After a claim is filed, the insurance company is certainly entitled to receive from a policyholder reasonable information that the insurance company requires to decide whether to accept or reject the claim. Unfortunately, as a way to delay the claim and discourage the policyholder, many insurance companies create daunting laundry lists of items from the policyholder they say they require before they can make a decision to accept or deny the claim.


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Yesterday’s post, Texas Insurance Lobbyists Support Bad Insurance Practices promised to show “how the insurance lobby uses ‘think tanks’ and the media – directly referencing yours truly – to manipulate our own elected representatives.” As a conservative supporter of people trying to help people rather than cheating insurance companies and believer that propagandists are a huge threat to America, I want to show you just one connection between the strategy of Texas insurer lobbyists and “for hire spin doctors” that are paid for by insurance companies to hurt policyholders.


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If organized criminals in Texas wanted to get off easier and pay less for their misdeeds, they would probably hire lobbyists to make up a propaganda campaign to change laws to go easier on crooks. This is similar to what the insurance industry and their trade groups plan to do in Texas this year – they want to lessen penalties and personal accountability for cheating, delaying, and wrongfully denying property insurance claims.


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This summer, a carrier asked a Houston federal court to declare that a fire was intentional, voiding the policy and removing carrier’s liability to the insured. The insured countered with a claim for breach of contract and sought sanctions for spoliation of evidence. The Court held that the carrier had a duty to preserve samples obtained by its investigator during its investigation and used its inherent power to sanction the carrier for pre-action destruction of evidence.1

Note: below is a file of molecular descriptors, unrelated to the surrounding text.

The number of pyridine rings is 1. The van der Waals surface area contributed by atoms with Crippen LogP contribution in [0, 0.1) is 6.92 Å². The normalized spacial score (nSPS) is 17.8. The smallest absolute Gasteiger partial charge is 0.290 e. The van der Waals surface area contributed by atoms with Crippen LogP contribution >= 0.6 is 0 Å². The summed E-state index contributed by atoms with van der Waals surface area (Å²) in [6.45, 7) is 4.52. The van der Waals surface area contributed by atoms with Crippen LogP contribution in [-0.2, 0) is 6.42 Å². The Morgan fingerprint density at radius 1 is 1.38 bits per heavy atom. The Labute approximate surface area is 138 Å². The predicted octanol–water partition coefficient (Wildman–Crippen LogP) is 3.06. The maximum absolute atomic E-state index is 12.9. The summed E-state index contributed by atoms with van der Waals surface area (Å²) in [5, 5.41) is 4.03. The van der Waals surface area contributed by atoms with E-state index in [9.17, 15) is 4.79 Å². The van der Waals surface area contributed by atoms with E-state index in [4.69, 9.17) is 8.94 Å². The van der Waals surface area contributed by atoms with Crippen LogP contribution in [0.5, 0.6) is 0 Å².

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Several Texas news outlets discussed a report from the Texas Department of Insurance (TDI) which stated that homeowners insurance premiums in Texas have gone up 21 percent since 2009. Texas Insurance Commissioner Eleanor Kitzman presented figures to a Senate committee recently showing that the average premium on a homeowners policy in Texas last year was $1,412. The report found that the average loss on an insurance claim in Texas is among the highest in the country, which contributed to high premiums.


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Banks and mortgage companies regularly buy what is known in the insurance world as “force-placed” insurance coverage. This type of coverage protects a mortgagee’s interest in the property should no other insurance coverage apply. In other words, force-placed insurance ensures that a property is covered, regardless of the circumstances. Most force-placed policies are made between the bank/mortgage company and the insurer. So what rights, if any, does a borrower have under such a policy?


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It was about a year ago when I reported that Texas led the nation for highest insurance premiums in 2010. Well, the results are in for 2011 and Texas has once again topped the nation as the state with the highest insurance premiums in the land. Roger Mares of KTXS News reports that Texas homeowners pay an average of $1,511 annually for their home insurance. That’s $50 more than Florida, the state that came in second place.


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On Friday, July 15, 2011, the Texas Department of Insurance Commissioner issued a ruling stating that the Texas Windstorm Insurance Association (TWIA) had “violated the insurance laws of the State of Texas….” Specifically, the Texas Department of Insurance Commissioner found that TWIA violated state law by deceiving and taking advantage of TWIA policyholders after thousands of legitimate claims were denied or underpaid. The Commissioner concluded that “such conduct constitutes grounds for disciplinary action.”


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